Bless Your Heart

lonestarIn Texas, it is not uncommon to hear the phrase “bless her heart” and to feel a pang of sympathy in response. While it may be well-intentioned, the saying is rarely used outside the context of pity or shame.

For example, a sweet elderly woman will say, “that’s such a homely baby, bless her heart” or a teacher will remark of a student, “he’s so slow, bless his heart.” It’s a phrase that kills with feigned kindness.


In the autism world, parents are often confronted with similar well-meaning axioms. They run the gamut from “God gives special kids to special people” or “God only gives you as much as you can handle” or (my personal favorite) “everything happens for a reason.” Not to look a gift horse in the mouth, but NONE of these makes me feel better.

Listen, I get that it can be very difficult for those with unaffected or neurotypical children, or no children at all, to figure out what to say when my daughter begins violently scratching me and smacking herself at a playground. I know that I bring a lot of discomfort and baggage with me wherever I go, and it’s hard to know just how to properly communicate sympathy or concern. The instinct is to try to make me feel better about my circumstances, and I both understand and appreciate the gesture. I sound sour, and truthfully I am, but only because people don’t seem to grasp the power of their words.

Because, in all honesty, these expressions only serve to make me angry and defensive. Admittedly, I live in an almost constant state of agitation and anxiety, but these sayings just set me off. And here’s why . . .

To me, autism is not a blessing; it’s a curse. My daughter isn’t special in that sense; she’s wounded. And I’m not simply facing a challenge; I’m fighting with every ounce of my being every day against numerous powerful forces — both internal and external — just trying to promote her healing. I feel like these sayings are telling me that I deserved this fate. I’ve spent countless hours trying to figure out what kind ofreason karmic trick I’ve played on my child, and I’ve managed to come up with all types of scenarios in which we are going through this “for a reason.” All of this only reinforces the guilt and self-hatred I already endure on a daily basis. Even after combing through my past indiscretions and bouts of unacceptable behavior, I can’t imagine why anyone — spiritual deity or otherwise — would decide it best to take these actions out on my innocent child. What exactly would be the reason for her suffering, her frustration, her inability to enjoy a “normal” childhood? Beyond that, someone please explain to me why my entire family deserves to experience poverty or the inability to enjoy a friend’s birthday party or a movie in a theater or dinner out.

I also loathe these statements because they let the other culpable parties completely off the hook by making “autism” sound like a cosmic occurrence, instead of the group of preventable disorders it actually is. Autism is not fateful, it is created by a corrupt system that first harms our children, then ignores them after the damage has been done. God didn’t choose me or my child. The CDC chose to encourage her untested vaccines, the FDA approved them, her doctor didn’t communicate the potential side effects or pay attention to possible red flags, Monsanto knowingly sprayed her food with various toxins, and the government set up a wide net of corporate protection and public misinformation. At the end of the day, I chose to trust them, but we are raised to smile and nod, believe your doctor has your best interests at heart, and don’t ever doubt your government because they are there to protect you. And when those entities fail you and your children, they throw up their hands and talk about how “rare” (or even non-existent) these reactions are, and how they can’t be held accountable for people’s personal choices.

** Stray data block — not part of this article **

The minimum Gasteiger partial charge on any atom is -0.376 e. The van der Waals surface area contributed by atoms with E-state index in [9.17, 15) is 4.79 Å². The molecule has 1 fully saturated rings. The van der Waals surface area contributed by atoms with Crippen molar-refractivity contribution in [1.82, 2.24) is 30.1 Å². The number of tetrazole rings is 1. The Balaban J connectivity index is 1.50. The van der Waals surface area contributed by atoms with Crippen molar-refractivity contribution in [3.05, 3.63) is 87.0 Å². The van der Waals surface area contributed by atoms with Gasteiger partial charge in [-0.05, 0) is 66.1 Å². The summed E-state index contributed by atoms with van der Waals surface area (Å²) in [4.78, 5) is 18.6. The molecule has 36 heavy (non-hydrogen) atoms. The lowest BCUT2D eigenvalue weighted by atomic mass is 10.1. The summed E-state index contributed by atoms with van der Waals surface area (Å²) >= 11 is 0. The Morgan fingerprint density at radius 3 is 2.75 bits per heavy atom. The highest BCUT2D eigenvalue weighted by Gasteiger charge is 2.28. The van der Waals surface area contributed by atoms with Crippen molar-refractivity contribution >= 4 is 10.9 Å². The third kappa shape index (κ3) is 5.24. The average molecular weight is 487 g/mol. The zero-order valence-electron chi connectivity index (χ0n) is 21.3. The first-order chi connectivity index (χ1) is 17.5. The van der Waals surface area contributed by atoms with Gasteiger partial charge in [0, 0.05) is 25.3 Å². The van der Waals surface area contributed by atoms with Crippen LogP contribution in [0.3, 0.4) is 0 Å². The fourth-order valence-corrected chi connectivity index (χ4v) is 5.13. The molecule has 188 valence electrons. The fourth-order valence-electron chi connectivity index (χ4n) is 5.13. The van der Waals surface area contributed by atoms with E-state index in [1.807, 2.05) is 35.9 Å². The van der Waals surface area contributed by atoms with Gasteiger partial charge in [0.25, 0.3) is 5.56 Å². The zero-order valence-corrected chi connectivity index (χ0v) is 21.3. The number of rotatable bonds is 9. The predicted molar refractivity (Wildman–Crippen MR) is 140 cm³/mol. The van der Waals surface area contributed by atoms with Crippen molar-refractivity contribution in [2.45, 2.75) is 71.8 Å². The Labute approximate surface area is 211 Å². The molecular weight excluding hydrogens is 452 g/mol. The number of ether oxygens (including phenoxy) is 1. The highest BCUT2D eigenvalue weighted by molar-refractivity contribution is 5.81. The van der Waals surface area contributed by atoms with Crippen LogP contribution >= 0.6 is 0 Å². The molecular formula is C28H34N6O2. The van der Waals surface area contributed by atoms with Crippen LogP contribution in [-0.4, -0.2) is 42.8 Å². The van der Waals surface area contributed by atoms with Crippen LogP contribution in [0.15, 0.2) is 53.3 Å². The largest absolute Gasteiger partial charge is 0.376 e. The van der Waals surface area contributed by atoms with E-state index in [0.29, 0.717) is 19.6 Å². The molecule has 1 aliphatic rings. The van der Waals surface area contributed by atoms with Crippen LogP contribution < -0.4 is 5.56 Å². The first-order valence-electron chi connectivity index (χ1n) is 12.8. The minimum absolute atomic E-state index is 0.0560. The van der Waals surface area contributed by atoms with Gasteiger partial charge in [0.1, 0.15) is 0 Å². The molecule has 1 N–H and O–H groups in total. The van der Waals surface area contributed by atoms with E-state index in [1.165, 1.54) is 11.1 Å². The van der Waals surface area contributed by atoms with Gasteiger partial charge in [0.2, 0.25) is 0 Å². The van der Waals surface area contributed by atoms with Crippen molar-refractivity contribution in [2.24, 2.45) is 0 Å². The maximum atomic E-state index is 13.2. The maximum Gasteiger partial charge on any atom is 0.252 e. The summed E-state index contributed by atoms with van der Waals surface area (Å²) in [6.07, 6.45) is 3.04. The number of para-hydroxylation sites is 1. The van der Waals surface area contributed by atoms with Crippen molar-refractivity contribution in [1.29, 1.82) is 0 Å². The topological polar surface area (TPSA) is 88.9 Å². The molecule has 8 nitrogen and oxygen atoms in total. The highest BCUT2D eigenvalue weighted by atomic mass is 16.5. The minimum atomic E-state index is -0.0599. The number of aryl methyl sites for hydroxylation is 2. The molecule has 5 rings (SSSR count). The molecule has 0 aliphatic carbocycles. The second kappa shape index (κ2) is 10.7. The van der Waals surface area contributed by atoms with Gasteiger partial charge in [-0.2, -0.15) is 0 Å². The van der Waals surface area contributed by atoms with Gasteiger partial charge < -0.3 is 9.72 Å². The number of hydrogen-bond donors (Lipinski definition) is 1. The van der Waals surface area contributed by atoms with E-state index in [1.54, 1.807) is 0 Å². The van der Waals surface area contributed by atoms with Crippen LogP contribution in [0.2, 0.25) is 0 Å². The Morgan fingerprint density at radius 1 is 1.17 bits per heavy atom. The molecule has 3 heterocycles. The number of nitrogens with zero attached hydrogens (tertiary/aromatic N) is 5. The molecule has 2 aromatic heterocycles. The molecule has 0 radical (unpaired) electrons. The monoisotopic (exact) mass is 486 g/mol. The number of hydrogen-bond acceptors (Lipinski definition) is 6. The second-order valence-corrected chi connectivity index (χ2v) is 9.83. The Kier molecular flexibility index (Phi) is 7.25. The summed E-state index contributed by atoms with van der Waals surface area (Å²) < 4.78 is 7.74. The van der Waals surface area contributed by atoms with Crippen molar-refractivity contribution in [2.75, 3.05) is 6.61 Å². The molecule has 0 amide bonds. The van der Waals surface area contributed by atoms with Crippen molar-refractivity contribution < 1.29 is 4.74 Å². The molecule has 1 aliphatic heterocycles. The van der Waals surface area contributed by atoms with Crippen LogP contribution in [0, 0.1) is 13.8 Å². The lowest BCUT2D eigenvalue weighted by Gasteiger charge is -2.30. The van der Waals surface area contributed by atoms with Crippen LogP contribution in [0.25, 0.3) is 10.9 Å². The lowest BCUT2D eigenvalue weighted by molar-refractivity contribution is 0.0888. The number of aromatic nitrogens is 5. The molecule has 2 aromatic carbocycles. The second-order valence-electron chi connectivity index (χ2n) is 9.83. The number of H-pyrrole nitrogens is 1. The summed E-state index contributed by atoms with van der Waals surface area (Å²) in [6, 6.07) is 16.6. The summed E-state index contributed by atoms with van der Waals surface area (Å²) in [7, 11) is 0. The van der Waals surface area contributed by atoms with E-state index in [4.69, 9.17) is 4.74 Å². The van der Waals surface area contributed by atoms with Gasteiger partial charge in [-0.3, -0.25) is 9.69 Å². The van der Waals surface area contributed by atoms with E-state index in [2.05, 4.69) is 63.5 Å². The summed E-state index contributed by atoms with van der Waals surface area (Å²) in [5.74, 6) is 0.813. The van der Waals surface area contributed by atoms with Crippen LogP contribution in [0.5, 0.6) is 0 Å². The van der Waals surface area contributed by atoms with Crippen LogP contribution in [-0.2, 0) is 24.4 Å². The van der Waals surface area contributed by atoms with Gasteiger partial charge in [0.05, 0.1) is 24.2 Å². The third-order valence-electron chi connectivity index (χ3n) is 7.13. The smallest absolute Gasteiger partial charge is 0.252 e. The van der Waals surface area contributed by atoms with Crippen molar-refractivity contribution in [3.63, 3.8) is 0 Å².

Additionally, these children — the ones with food allergies, neurodevelopmental disorders, leaky guts, ADHD/ADD, mitochondrial dysfunction, diabetes, etc. — are no longer “special.” That would imply that these are uncommon maladies, that they are unique. But, look around you . . . These children are everywhere, in every classroom, at every playdate. In a world where everyone’s special, no one is.

~Lone Star

I’m a proud Texan and a married mother of three. My middle child, now three-years-old, was diagnosed with autism at twenty-seven months, more than a year after her initial regression. I have no shame in admitting that her recovery, in one way or another, has consumed my life.  I have discovered a level of strength and determination I never knew existed within me, and this journey has taught me so many things about her as well.  Through this journey, I’ve met so many committed parents who also believe that autism is preventable and treatable, and I’ve made it my personal mission to support families and educate as many people as I can about the facts.

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12 Responses to Bless Your Heart

  1. Brooke says:

    Nice! Great blog.

  2. Christy says: